If you read the works of the saints, or their biographies, you can see that they were aware of a truth that America has forgotten—sin is real and it alienates us from God. Instead, America (or, rather the whole of Western civilization) has a bad habit of presuming that God “doesn’t care” about the action we do that falls under the category of sin. As a result, we have an understanding about sin that is both self-contradictory and has nothing to do with the reality:
- When others do something we dislike, we have no qualms about acknowledging it as a sin.
- When we do something that is a sin, we refuse to acknowledge it as a sin and call it an arbitrary decision made by human beings that doesn’t matter to God.
In other words, while people are perfectly willing to denounce others, the fact is that, instead of thinking rationally about the good or evil of our actions we contemplate doing, we rationalize the things we already do to avoid thinking about whether they are good or evil or rationalize a reason not to do what we ought to do.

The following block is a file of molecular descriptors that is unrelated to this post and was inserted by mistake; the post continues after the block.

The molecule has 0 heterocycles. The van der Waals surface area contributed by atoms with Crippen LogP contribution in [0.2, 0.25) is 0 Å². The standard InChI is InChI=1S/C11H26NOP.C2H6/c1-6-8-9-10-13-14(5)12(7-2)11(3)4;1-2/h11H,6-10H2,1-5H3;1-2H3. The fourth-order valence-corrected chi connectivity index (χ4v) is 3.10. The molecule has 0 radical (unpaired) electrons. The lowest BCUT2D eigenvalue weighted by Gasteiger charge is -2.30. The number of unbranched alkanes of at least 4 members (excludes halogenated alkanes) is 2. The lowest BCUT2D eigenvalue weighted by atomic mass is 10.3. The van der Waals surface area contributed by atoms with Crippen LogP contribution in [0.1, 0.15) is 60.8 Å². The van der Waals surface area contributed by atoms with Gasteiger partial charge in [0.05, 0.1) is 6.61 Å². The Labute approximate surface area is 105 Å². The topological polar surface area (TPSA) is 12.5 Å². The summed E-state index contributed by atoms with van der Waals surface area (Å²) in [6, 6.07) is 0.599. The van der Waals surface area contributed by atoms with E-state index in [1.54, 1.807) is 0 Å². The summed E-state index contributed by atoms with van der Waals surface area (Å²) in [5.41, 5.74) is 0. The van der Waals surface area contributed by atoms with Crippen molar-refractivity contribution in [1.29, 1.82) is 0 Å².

This mindset actually convicts the person before God—because we call the actions of others “sin” or “wrongdoing,” we acknowledge that there is a good which must be lived and an evil which must be avoided. But because we refuse to apply this knowledge to ourselves, we show ourselves to be hypocrites and evildoers.